Please, Feel Free to Share – Pleasance Courtyard

Written by Rachel Causer

Directed by Liam Blain

Rating: 3 out of 5.

The art of lying is a talent. Despite what people may think about our habits of spreading fibs and telling tall tales, lying has a place and purpose. More so than ever, the visage of falsehood is a comfort blanket in a social media-dictated world.

Please, Feel Free to Share is a one-woman show, a mostly comedic and occasionally dark venture through personal addictions and the biggest fix we all crave; likes. On the surface, as a young woman opens to her presumed therapy group, of the loss and difficulties she faces – it all feels a touch contrite. And that’s precisely the point. 

You see, behind those Crocodile tears, Alex has success. Plenty of it in fact. Her Instagram is the envy of all who watch – full of private parties, flowing fizz and clinking glasses. But when her father dies, Alex reluctantly agrees to join a bereavement group to appease the higher-ups at work. But the itch she feels from the attention of creating a character begins to take hold. And just one group isn’t enough. One Alex isn’t enough.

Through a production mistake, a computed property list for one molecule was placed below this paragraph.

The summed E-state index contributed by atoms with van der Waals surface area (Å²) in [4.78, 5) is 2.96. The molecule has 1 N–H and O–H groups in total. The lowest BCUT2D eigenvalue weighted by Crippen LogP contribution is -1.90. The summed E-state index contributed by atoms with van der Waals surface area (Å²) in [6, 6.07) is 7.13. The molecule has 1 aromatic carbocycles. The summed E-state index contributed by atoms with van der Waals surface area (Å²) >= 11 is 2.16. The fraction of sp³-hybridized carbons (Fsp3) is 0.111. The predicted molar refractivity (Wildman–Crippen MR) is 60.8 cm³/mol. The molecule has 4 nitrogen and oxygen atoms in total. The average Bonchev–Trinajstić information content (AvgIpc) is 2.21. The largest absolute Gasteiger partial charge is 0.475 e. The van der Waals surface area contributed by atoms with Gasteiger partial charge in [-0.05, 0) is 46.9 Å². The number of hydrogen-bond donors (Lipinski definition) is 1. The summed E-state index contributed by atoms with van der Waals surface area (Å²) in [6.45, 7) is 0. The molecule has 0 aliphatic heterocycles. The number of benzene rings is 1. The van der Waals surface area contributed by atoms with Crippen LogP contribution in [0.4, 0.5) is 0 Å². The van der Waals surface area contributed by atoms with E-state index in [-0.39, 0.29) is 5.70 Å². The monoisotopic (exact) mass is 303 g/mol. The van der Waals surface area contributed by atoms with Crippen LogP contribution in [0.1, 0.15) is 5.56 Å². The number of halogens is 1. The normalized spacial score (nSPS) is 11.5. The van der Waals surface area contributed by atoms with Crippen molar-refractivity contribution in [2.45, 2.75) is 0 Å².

Forced into this situation, Alex makes the most of it. Toying with her fellow sharers, and actively avoiding the numerous attempts to unearth her own history with her father or mother. Unsurprisingly, the depth of which we get to know Alex gradually opens across the show, with performer Roísín Bevan an engrossing presence, with enough sharp wit to hold the stage, but enough approachability to maintain the dramatic nature of the show. 

Compact, Rachel Causer’s Please, Feel Free to Share does precisely what it sets out to do, with Bevan turning in an engaging and thoroughly relatable Alex. The show refrains from anything which pushes the envelope too far, which seems to hold back Bevan’s more powerful emotional monologues, which she is more than capable of demonstrating. Praise however goes to Causer’s tying off of the show, fending off the schmaltz and instead opting for a more authentic conclusion which plays directly into Bevan’s more diverse talents of character building.

But as the seeds of deceptions grow and sprout, this kingdom of falsehood crumbles in on Alex. Please, Feel Free to Share takes a comfortable pace through the implementation, fruition, and eventual payoff/reveal of Alex’s trauma. But there lacks that final gut-punch of emotion in the show’s direction, where Bevan’s characterisation and talent are clear, but never fully utilised, despite its canny humour and respectfully admirable attitude to telling porkies.

‘Comedic art of fibbing’

Runs at the Pleasance Courtyard until August 29th (not 15th)

Tickets for which may be obtained here.


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